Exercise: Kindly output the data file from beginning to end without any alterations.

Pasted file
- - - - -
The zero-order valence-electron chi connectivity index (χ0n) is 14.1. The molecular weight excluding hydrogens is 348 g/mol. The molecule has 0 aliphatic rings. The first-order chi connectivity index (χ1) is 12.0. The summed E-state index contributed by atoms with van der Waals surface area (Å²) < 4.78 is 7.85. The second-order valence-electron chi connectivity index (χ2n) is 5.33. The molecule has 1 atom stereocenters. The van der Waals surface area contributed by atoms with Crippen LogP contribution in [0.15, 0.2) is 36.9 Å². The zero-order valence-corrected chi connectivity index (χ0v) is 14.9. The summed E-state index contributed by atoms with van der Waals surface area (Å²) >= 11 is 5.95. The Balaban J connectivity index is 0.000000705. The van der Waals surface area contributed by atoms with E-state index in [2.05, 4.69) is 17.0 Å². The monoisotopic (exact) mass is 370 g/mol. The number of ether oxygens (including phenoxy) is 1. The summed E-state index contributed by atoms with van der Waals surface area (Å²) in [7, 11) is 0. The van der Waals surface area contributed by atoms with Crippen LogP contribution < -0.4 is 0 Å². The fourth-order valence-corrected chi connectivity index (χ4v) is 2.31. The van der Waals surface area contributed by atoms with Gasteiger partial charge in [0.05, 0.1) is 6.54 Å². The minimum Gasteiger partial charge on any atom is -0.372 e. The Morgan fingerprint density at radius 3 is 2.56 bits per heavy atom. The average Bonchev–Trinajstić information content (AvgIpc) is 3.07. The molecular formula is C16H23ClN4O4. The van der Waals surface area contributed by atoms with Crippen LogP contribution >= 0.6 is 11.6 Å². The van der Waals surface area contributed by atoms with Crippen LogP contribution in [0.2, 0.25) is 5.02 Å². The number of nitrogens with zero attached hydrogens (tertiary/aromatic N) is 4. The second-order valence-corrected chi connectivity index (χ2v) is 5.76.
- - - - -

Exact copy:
The zero-order valence-electron chi connectivity index (χ0n) is 14.1. The molecular weight excluding hydrogens is 348 g/mol. The molecule has 0 aliphatic rings. The first-order chi connectivity index (χ1) is 12.0. The summed E-state index contributed by atoms with van der Waals surface area (Å²) < 4.78 is 7.85. The second-order valence-electron chi connectivity index (χ2n) is 5.33. The molecule has 1 atom stereocenters. The van der Waals surface area contributed by atoms with Crippen LogP contribution in [0.15, 0.2) is 36.9 Å². The zero-order valence-corrected chi connectivity index (χ0v) is 14.9. The summed E-state index contributed by atoms with van der Waals surface area (Å²) >= 11 is 5.95. The Balaban J connectivity index is 0.000000705. The van der Waals surface area contributed by atoms with E-state index in [2.05, 4.69) is 17.0 Å². The monoisotopic (exact) mass is 370 g/mol. The number of ether oxygens (including phenoxy) is 1. The summed E-state index contributed by atoms with van der Waals surface area (Å²) in [7, 11) is 0. The van der Waals surface area contributed by atoms with Crippen LogP contribution < -0.4 is 0 Å². The fourth-order valence-corrected chi connectivity index (χ4v) is 2.31. The van der Waals surface area contributed by atoms with Gasteiger partial charge in [0.05, 0.1) is 6.54 Å². The minimum Gasteiger partial charge on any atom is -0.372 e. The Morgan fingerprint density at radius 3 is 2.56 bits per heavy atom. The average Bonchev–Trinajstić information content (AvgIpc) is 3.07. The molecular formula is C16H23ClN4O4. The van der Waals surface area contributed by atoms with Crippen LogP contribution >= 0.6 is 11.6 Å². The van der Waals surface area contributed by atoms with Crippen LogP contribution in [0.2, 0.25) is 5.02 Å². The number of nitrogens with zero attached hydrogens (tertiary/aromatic N) is 4. The second-order valence-corrected chi connectivity index (χ2v) is 5.76.